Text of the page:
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Lee County, after the storm

tornado relief 2

BEAUREGARD, AL-- The rescue and recovery effortsare just getting underway in Lee County in east Alabama after a deadly tornado. Disaster officials have said the EF-4 tornado killed at least 23 people. The storm was estimated to be a half mile wide and tore a path of destruction a mile long.

APR’s Pat Duggins sat down with one woman from the community of Beauregard who made it out alive.

“Oh boy, the wind was so high and I heard like a little roar and heard those trees popping," said Peggy Hutcheson of Beauregard.

We met her at the Red Cross Shelter at Providence Baptist Church in Opeleika. Hutcheson came in for a cup of coffee and a chance to catch her breath. She lost her home in Beauregard during Sunday’s tornado. It was the sound of the trees she remembers most.

“I don’t know, little a pin, pop, pop, pop, like firecrackers," she recalled, "and that wind was so strong. I thought that was it.”

It wasn't just the sounds Hutcheson remembers. The storm was followed by the smell of pine and earth that was torn up by the winds. Hutcheson said Sunday was also proof that no one’s luck lasts forever.

“Three years ago one came through and missed us. This time we're 3, 4 foot from it,” she said.

The sounds and smells of a tornado like the one that hit Beauregard and Lee County are nothing new to residents of Tuscaloosa like Steve Miller. He was the first person Alabama Public Radio spoke with following the tornado that tore through town on April 27, 2011.

“The sound was the loudest thing I ever heard. It was so loud, I couldn’t heard it anymore,” Miller said.

And then there was human toll. Back in 2011, the storm killed over 50 people. A man who lived near Miller found one of the victims.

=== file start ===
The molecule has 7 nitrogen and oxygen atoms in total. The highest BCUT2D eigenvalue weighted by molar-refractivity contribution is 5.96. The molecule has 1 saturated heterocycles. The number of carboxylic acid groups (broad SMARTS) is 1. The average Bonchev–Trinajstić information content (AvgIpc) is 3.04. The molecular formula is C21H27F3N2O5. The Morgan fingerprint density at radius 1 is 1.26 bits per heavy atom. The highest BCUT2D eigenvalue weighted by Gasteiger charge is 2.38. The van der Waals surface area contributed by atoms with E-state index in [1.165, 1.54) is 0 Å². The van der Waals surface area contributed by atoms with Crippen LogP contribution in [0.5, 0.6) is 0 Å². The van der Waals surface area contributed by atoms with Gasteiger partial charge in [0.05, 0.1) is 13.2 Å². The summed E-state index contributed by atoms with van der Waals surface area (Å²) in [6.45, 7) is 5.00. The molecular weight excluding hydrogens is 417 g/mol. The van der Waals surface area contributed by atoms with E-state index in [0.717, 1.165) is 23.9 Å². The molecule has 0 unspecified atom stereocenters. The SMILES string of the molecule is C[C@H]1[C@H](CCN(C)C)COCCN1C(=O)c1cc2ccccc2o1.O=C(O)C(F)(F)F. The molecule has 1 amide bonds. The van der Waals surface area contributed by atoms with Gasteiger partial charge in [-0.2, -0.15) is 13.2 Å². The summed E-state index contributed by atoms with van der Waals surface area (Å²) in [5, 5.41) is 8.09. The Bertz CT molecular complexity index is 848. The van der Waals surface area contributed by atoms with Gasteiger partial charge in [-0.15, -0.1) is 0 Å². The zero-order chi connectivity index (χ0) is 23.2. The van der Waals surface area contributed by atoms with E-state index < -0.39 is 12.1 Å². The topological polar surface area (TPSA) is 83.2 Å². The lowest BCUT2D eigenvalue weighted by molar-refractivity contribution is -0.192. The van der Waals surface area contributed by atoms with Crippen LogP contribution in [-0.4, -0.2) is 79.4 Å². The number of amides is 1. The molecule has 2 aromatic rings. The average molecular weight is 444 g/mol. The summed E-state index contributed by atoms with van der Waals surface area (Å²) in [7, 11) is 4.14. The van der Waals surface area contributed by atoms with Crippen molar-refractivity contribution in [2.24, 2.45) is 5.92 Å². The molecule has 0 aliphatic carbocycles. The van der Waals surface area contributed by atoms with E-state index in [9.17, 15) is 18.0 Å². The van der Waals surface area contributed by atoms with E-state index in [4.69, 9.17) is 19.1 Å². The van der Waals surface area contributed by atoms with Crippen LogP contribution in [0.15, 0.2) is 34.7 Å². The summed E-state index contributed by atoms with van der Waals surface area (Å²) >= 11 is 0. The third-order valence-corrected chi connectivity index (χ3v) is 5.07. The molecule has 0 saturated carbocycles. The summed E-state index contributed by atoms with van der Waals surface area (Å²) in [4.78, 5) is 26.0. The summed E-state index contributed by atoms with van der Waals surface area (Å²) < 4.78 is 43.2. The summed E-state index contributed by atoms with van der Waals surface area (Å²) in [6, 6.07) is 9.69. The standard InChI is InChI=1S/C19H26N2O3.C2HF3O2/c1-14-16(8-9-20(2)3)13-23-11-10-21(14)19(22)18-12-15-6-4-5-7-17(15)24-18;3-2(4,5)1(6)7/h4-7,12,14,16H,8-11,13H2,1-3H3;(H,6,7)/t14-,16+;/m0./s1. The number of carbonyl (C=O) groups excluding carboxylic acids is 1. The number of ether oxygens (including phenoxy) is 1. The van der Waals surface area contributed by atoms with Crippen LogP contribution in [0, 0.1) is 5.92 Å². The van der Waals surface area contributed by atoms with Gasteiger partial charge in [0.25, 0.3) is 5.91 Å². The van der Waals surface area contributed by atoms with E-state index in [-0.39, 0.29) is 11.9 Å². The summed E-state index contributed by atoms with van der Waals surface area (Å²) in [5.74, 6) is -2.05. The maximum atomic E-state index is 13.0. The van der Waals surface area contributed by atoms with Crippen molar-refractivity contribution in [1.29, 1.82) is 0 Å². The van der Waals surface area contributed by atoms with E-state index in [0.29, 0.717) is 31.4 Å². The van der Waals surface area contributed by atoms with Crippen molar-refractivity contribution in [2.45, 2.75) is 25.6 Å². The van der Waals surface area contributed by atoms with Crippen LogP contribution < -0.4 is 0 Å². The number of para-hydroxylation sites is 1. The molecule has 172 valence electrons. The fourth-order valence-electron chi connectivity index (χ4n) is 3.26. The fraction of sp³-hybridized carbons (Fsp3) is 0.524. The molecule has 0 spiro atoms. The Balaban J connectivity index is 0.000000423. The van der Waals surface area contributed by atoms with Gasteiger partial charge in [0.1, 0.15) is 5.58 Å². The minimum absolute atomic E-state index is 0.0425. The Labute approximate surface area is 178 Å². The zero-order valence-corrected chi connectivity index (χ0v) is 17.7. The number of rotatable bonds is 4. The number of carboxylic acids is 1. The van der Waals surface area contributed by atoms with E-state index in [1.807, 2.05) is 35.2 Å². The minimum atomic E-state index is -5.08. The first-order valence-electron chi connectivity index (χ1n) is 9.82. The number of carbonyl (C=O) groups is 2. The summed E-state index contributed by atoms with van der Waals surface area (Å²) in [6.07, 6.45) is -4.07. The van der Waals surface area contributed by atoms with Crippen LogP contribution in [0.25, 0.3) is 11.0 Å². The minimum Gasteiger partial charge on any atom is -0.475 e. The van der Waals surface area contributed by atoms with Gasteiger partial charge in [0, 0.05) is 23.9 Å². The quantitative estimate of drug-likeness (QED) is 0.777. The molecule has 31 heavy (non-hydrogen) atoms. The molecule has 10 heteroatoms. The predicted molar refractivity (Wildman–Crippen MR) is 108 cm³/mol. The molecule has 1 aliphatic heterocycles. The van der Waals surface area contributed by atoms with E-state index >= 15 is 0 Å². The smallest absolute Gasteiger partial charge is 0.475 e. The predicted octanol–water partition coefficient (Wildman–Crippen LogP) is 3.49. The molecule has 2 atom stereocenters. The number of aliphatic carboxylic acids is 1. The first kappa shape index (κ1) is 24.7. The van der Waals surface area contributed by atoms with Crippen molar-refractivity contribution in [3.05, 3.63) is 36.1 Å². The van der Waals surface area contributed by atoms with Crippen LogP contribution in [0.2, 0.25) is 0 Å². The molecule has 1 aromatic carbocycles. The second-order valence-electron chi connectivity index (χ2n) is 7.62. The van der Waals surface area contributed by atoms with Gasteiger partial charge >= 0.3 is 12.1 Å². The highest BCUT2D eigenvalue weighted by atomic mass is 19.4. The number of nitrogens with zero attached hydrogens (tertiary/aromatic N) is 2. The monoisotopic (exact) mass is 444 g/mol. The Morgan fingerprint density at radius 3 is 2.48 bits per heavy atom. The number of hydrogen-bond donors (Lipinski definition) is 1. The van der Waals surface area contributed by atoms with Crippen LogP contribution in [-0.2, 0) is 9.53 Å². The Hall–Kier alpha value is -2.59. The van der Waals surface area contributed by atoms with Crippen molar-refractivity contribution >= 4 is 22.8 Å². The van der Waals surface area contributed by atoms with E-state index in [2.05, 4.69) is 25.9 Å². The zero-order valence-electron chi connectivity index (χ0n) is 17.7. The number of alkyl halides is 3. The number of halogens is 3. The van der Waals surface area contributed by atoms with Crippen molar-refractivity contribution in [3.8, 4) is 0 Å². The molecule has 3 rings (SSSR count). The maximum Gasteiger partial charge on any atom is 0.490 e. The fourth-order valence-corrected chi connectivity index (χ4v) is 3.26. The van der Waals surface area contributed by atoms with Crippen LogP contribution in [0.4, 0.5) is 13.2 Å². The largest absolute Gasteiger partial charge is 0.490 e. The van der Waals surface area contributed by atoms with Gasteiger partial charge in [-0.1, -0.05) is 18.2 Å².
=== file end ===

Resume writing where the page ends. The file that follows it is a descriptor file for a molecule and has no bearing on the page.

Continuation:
“My neighbor who lived two houses went into his backyard and found a young lady wrapped around one of his trees,” Miller recalled. “She had passed away.”

It was the needs of those who survived Sunday’s tornado in Lee County that were the focus at Providence Baptist Church. A stream of cars and trucks pulled into the parking lot to drop off food, water, clothing, diapers and other supplies.

Tanya Knight was in her car when the tornado hit.

“Wind was blowing both directions. It got really dark really quick,” Knight said. “That’s when I decided to go in and not sit in the parking lot anymore, because I knew things were changing from that point.”

And for Knight, Sunday wasn’t the end of it. She’s the social media coordinator for Providence Baptist Church’s disaster relief effort. That means Knight has to make sure all the donated food and clothing is organized and gets handed out to victims of the storm.

“We’re overflowing with food. They’re just here what doing what they can,” she said. “The community’s come through in an amazing way to get us through this.”

The work Knight and her volunteers are doing will help in the short term. But Miller’s experience in Tuscaloosa shows how long getting over a storm can take. In 2016, 5 years after a tornado destroyed his house, Miller said he still wasn’t over it.

“The sound of wind, even though our house is new, it blasts because there are no trees. It really gets on my nerves big time,” Miller said. “And we’ve had to go into the basement a couple of times because of tornado warnings. It scares the pieces out of us now.”

And residents of Lee County feel the same way. The impact of Sunday’s twister may be something that never goes away.

Pat Duggins is news director for Alabama Public Radio.
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